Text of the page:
Allan Kardec

Allan Kardec

Allan Kardec (1804–1869) is the pseudonym of French physician Hippolyte Leon Denizard Rivail, who founded Spiritism (also known as Kardecism) and promoted psychic healing. Born in Lyons, France, in 1804, Rivail was the son of a barrister. By 1850, he had become a practiced doctor and writer but was intrigued by the spiritualist fervor sweeping across Europe.

He participated in SĂ©ances with two daughters of a friend, but he eventually sat with Celina Japhet, formerly Celina Bequet, a professional somnambulist. During these sessions, spirits speaking through Japhet supposedly revealed to Rivail his past lives in which he was known as Allan and Kardec.

Automatic Writing scripts produced while in trance explained the necessity of compulsory Reincarnation. The spirits also exhorted Rivail, now Kardec, to publish these truths in Le Livre des Esprits (The Spirits’ Book), in 1856. The 1857 revised version became the guidebook of spiritist philosophy, appearing in more than 20 editions.

Drawing on the communications of spirits, Kardec expanded Spiritualism beyond mere Survival After Death to claim that Reincarnation through many lives was necessary to achieve spiritual progress and to better understand and heal current suffering—especially epilepsy, schizophrenia and multiple personality disorder—most of which was caused by the interference from past incarnations.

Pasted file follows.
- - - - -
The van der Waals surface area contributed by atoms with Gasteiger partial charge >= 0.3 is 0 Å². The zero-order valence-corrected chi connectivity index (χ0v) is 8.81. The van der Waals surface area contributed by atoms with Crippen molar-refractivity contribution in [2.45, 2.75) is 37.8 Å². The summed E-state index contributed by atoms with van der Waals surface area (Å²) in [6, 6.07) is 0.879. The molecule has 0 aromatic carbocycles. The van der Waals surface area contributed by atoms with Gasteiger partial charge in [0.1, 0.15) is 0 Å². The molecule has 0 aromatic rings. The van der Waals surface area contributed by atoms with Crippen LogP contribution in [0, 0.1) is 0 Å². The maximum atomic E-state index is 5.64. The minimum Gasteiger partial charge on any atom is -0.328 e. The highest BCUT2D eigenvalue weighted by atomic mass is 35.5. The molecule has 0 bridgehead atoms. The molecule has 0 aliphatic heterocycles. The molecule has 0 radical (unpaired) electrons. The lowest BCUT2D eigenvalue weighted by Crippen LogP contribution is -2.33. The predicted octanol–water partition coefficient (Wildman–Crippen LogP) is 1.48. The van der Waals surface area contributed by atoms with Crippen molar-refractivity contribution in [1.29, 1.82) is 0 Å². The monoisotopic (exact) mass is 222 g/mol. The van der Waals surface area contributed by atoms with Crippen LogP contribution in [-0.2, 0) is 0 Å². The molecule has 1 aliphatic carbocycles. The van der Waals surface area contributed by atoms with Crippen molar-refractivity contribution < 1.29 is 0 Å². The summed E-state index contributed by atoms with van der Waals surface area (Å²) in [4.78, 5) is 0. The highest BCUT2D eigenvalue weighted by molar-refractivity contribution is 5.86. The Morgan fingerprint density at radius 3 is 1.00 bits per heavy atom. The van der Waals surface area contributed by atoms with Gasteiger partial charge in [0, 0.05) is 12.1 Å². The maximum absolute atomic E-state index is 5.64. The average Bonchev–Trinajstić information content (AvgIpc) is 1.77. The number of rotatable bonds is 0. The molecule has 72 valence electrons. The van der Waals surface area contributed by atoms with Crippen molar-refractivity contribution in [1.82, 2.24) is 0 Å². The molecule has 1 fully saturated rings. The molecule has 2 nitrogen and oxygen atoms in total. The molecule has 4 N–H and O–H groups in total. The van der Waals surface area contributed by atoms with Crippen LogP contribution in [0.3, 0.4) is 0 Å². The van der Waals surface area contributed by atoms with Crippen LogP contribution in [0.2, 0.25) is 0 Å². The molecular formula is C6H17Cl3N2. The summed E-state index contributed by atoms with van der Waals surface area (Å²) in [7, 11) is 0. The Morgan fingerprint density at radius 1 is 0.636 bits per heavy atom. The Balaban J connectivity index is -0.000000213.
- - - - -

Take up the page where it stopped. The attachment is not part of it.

As a consequence, Kardec—described as rather unimaginative and cold and a logical reasoner—accepted spirit communication on faith and denied the need for physical manifestation or investigative proof. Through the monthly magazine La Revue Spirite, which he founded, and the Society of Psychologic Studies, of which he was president, he actively discouraged the kind of psychical research prevalent in Britain or America.

Following on the success of Le Livre des Esprits, Kardec published Le Livre des Mediums (The Mediums’ Book) in 1864; The Gospel as Explained by Spirits, also in 1864; Heaven and Hell, in 1865; Genesis, in 1867; and Experimental Spiritism and Spiritualist Philosophy not long after.

In 1881 his English translator and supporter, Ann Blackwell, published The Four Gospels, a three-volume work described as further explanations of Kardec’s religious philosophy. Shortly before his death in 1869, Kardec organized “The Joint Stock Company for the Continuation of the Works of Allan Kardec” with the power to buy and sell stock, receive donations and bequests and continue the publication of La Revue Spirite.

European spiritism faded with the passing of Allan Kardec, replaced by spiritualism and the appeal of physical phenomena. Kardecism remains a potent force in Brazil, however, with Kardecist healing centers operating alongside conventional hospitals. Many Brazilians, professing Catholicism, still claim to be espiritas.



  • Doyle, Sir Arthur Conan. The History of Spiritualism, Vol. I and II. New York: Arno Press, 1975.
  • Playfair, Guy Lyon. The Unknown Power. New York: Pocket Books, 1975.


The Encyclopedia of Ghosts and Spirits– Written by Rosemary Ellen Guiley – September 1, 2007